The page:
Given the significant differences in metastatic potential between #78 and #82 cells, we decided to perform gene expression analyses on tumors derived from these cells. We found that Protein 4.1B was among the genes most significantly down-regulated in highly metastatic #82 cells (SI Fig. 7). We validated this result at the protein level by performing Western blot analysis for 4.1B on our derived cell lines, the original starting population of PC-3 cells (parental) obtained from American Type Culture Collection (Manassas, VA) (Fig. 1E), and PC-3M cells, a highly metastatic subline independently derived by Kozlowski et al. (18) (Fig. 1F). Consistent with our gene expression results, 4.1B protein levels were specifically down-regulated in highly metastatic #82 and PC-3M cells, relative to poorly metastatic #78 and parental cells. Protein 4.1B was also present at an intermediate level in pMicro-1 cells. However, expression of the related proteins, 4.1G and 4.1N, was unchanged (SI Fig. 8).

Because Protein 4.1B has been previously implicated in tumor cell migration, adhesion, apoptosis, and growth inhibition in vitro (914), we examined this gene candidate further as a potential suppressor of prostate cancer metastasis. We began by down-regulating 4.1B in poorly metastatic #78 cells by stable RNAi (SI Fig. 9). Cells expressing any of four different short-hairpin RNAs (shRNAs) against 4.1B (78-DL1–4) did not exhibit apparent morphological or growth differences in vitro, relative to control cells expressing either the vector only (78-pSIRISP) or an irrelevant shRNA against GFP (78-siGFP) (data not shown). Using SOI, we implanted the shRNA-expressing #78 cells that had exhibited the two most effective knockdowns of 4.1B expression (78-DL1 and 78-DL2), as well as the 78-pSIRISP and 78-siGFP control cells. Although the resulting primary tumor masses in the prostate were roughly equivalent (SI Fig. 10), the draining paraaortic/lumbar lymph nodes from animals implanted with 78-DL1 and 78-DL2 tumors were significantly larger than nodes from mice implanted with control tumors (Fig. 2A; P = 0.039). Subsequent analyses also revealed that, of the two control tumors that exhibited significant lymphatic metastasis in Fig. 2A, one of these tumors (derived from the 78-pSIRISP cell line) had spontaneously down-regulated 4.1B (SI Fig. 11).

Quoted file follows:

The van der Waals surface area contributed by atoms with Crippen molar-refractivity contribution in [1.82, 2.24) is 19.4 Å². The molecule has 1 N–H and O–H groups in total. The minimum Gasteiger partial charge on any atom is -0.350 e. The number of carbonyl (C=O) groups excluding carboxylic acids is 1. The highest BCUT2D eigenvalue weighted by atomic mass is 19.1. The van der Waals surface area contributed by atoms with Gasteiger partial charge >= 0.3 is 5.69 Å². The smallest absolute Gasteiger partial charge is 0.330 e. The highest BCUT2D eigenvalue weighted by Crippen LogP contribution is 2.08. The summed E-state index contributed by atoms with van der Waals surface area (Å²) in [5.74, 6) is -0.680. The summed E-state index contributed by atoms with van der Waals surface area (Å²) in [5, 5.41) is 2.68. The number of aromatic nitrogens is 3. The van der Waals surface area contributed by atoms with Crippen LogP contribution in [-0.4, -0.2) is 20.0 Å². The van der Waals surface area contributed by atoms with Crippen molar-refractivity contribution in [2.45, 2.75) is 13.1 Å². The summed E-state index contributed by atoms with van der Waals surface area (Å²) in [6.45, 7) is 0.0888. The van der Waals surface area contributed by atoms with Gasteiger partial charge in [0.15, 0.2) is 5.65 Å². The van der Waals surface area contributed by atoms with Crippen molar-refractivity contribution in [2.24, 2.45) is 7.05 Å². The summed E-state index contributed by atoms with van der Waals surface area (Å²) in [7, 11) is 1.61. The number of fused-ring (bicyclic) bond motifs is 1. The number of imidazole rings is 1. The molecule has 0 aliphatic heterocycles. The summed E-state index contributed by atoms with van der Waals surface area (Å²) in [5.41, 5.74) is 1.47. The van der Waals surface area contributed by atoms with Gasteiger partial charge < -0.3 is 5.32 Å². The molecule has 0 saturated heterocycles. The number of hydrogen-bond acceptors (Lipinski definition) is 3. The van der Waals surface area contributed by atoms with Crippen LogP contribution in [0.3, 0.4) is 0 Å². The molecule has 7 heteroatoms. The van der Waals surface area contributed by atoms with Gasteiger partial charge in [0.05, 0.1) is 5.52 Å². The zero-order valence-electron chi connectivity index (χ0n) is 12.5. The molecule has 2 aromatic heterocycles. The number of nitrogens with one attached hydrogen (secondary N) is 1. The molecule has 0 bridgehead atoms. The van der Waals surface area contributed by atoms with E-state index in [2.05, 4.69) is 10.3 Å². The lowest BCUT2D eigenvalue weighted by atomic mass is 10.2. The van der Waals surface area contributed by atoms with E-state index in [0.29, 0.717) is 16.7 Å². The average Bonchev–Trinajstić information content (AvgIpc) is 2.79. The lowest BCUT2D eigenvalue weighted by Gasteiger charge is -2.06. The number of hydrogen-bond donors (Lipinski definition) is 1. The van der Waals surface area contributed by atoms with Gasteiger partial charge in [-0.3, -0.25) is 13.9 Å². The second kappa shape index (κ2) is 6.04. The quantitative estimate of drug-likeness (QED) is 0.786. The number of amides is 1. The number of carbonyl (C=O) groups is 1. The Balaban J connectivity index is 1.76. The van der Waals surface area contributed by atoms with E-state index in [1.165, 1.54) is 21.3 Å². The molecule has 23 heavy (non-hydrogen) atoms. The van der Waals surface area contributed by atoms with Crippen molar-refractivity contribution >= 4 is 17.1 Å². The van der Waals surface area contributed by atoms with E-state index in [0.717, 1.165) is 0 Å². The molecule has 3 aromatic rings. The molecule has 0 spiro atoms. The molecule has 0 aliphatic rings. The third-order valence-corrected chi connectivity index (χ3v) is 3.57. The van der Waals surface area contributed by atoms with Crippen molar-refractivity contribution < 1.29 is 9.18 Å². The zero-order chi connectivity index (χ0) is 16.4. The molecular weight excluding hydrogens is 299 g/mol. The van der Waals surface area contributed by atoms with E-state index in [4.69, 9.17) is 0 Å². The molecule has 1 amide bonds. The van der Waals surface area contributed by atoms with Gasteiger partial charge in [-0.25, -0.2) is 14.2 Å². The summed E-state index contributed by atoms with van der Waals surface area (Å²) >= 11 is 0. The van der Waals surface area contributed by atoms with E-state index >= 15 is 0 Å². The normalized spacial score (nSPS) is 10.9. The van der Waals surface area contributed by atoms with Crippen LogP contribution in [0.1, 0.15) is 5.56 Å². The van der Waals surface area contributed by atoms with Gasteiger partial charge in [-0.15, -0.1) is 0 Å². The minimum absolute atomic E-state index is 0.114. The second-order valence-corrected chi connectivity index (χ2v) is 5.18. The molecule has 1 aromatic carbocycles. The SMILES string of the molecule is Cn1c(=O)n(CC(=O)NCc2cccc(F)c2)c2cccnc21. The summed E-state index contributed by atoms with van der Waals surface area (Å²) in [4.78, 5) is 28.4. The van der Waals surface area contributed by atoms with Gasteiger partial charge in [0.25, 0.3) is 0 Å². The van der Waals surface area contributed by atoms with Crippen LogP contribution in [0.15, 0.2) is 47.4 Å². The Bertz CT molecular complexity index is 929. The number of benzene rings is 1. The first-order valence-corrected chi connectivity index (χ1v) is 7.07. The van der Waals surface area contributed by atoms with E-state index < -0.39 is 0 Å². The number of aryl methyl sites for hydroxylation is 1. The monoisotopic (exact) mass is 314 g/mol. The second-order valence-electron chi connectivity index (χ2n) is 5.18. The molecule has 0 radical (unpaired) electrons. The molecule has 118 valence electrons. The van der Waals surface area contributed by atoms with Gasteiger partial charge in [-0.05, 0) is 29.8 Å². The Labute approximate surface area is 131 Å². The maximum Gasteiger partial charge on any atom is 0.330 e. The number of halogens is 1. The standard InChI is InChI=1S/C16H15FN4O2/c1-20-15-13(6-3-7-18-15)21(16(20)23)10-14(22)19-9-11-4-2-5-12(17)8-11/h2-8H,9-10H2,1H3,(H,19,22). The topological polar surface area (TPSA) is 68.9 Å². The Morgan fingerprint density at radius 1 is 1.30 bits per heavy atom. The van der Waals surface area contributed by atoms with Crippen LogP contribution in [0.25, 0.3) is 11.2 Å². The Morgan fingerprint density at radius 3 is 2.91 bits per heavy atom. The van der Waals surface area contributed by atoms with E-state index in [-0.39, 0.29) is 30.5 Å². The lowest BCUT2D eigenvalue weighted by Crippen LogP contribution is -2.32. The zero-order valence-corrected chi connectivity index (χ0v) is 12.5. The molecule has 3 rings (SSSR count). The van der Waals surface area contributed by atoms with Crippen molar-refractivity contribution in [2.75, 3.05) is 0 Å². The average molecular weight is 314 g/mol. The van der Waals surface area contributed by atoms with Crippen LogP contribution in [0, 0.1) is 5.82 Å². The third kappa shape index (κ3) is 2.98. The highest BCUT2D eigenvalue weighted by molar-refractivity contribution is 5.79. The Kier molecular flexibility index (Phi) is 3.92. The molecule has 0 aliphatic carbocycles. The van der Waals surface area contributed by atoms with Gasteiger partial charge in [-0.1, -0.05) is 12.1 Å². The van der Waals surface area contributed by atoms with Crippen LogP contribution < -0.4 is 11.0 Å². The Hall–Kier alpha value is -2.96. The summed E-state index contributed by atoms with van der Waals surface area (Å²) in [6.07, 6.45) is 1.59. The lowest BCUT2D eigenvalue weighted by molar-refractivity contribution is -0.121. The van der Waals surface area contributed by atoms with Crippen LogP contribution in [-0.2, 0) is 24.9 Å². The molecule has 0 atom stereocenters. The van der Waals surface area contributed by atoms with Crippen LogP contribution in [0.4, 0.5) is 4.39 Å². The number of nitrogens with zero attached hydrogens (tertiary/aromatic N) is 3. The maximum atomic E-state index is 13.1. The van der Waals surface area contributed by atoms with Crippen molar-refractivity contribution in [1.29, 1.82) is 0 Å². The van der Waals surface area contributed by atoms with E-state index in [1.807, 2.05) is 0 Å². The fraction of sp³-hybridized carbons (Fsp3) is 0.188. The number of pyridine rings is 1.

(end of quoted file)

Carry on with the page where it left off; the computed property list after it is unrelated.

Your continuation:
Fig. 2.
Down-regulation of 4.1B increases the metastatic potential of poorly metastatic #78 cells. (A and B) The average mass of the draining paraaortic/lumbar lymph nodes (A), and the percentage node area that had been infiltrated by tumor cells (B) were both ...

Histological examination revealed that paraaortic/lumbar lymph nodes from mice implanted with 78-DL1 and 78-DL2 tumors were often completely infiltrated with tumor cells (Fig. 2B; n = 46 nodes examined). However, nodes from animals implanted with control tumors frequently exhibited only partial, subcapsular invasion (n = 42 nodes examined; P < 0.0001), and this site was where many tumor cells appeared apoptotic (Fig. 2C Upper, arrows). In contrast, apoptosis was rare in nodes that were completely replaced by tumor cells (Fig. 2C Lower), as was often the case with shRNA-expressing tumors. Mice implanted with tumors expressing shRNAs against Protein 4.1B also developed somewhat more lung metastases than those implanted with control tumors, although these differences did not reach statistical significance because of the limited number of animals that had exhibited systemic spread (SI Fig. 12). Overall, these results indicate that Protein 4.1B suppresses prostate cancer metastasis, and down-regulation of 4.1B is sufficient to increase the metastatic potential of poorly metastatic cells.